Complete Deliverance From Sin

      Concentrate in the very beginning on this one to ask me to save you, now, in this life, from the power and dominion of sin, and to make you more than conquerors through His power. If you doubt this, search your Bible and make note of every announcement or declaration concerning the purposes and object of His death on the cross. You will be astonished to find how full they are. His victory delivers us from our sins, our bondage, and our defilement. There is no scripture that supports only a limited and partial deliverance. Yet, many Christians unfortunately are satisfied with just that!

      Consider some scriptural references on this subject. When the angel of the Lord appeared to Joseph in a dream and announced the coming birth of the Saviour, he said, "and thou shalt call his name Jesus: for He shall save His people from their sins' (Matthew 1 :2 1 ) .

      When Zacharias was filled with the Holy Ghost" (Luke 1:67) at the birth of his son and "prophesied," he declared that God had visited his people in order to fulfil the promise and the oath He had made them. The promise was "That He would grant unto us, that we being delivered out of the hand of our enemies might serve Him without fear, in holiness and righteousness before Him, all the days of our life" (Luke 1:74,75).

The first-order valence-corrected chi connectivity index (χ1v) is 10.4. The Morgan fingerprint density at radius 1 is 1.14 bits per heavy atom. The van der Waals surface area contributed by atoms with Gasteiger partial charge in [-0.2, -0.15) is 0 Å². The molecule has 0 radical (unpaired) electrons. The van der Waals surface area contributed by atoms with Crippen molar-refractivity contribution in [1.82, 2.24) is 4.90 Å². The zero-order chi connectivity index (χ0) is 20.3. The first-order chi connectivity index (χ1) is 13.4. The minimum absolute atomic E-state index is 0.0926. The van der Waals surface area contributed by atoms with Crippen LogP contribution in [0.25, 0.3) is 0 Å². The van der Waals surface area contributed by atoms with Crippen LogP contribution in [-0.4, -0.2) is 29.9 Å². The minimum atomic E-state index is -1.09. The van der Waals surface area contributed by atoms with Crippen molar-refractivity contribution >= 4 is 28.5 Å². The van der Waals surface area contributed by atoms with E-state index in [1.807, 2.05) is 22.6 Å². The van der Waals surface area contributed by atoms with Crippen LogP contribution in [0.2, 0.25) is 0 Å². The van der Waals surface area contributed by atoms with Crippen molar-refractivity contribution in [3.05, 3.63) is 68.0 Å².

When Peter was preaching on the porch of the temple to the wondering Jews, he said, "Unto you first God, having raised up His Son Jesus, sent Him to bless you, in turning away every one of you from his iniquities" (Acts 3:26).

      When Paul was telling the Ephesian Church the wondrous truth that Christ had so loved them as to give Himself for them, he went on to declare that His purpose in doing so was "that He might sanctify and cleanse it with the washing of water by the word, that He might present it to Himself a glorious church, not having spot, or wrinkle, or any such thing; but that it should be holy and without blemish" (Ephesians 5: 26, 27)